Take off clothes, find where the wound is, and say okay. Is it on an extremity. Is it somewhere central like a shoulder? Or a chest? Something like that. Once you figure that out you look at what you have on hand. If you don’t have a tourniquet or gauze or a first aid kit like that, this is what you do, you grab whatever you have, whether it’s a clean cloth. A towel. A shirt off your back. Any kind of fabric. You find that wound. And you, it doesn’t matter if it’s on an extremity or in the center part of the body, and you take that cloth. You ball it up. You put it on the wound. And you push as hard as you can.
It is going to hurt. You and the victim. That means you’re doing it right. Hold that pressure. You are trying to stop the bleeding until medical personnel arrive and relieve you. That means pushing really hard with two hands using that cloth. Now, if you have gloves obviously you’re going to protect yourself from blood but ball up the cloth so you protect yourself best you can and push. If the wound is very deep shove that clean cloth into the wound as far as you can and then push with two hands.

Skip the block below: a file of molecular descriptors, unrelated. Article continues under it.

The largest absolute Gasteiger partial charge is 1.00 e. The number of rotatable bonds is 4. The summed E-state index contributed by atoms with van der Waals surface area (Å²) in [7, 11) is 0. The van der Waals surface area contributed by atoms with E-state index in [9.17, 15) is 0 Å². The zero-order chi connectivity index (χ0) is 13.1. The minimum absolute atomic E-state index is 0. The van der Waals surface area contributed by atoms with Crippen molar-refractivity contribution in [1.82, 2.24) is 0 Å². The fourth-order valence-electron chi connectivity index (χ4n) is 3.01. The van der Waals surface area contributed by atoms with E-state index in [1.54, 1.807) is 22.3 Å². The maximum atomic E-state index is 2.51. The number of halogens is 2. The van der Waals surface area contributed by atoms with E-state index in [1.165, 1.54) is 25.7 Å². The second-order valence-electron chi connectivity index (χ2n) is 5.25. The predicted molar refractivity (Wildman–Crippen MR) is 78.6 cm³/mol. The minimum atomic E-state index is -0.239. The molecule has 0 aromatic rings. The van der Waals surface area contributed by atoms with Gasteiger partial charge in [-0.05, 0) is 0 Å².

Now, if you have a tourniquet. And this is a CAT combat application tourniquet. It’s a special type which we’ll talk about. But any tourniquet will do and the wound is on an extremity, an arm or a leg, this is what you do. One to two inches above where the wound is you apply the tourniquet. Now the one exception is you do not put the tourniquet on a joint. It won’t work. Put it just above the joint. And about one or two inches closer to the heart than the wound is tighten that tourniquet as tight as you can until you see the bleeding stop. It’s going to hurt like hell. That means you’re doing it right. That will actually prevent somebody form bleeding out. You can die of blood loss in six minutes. Okay?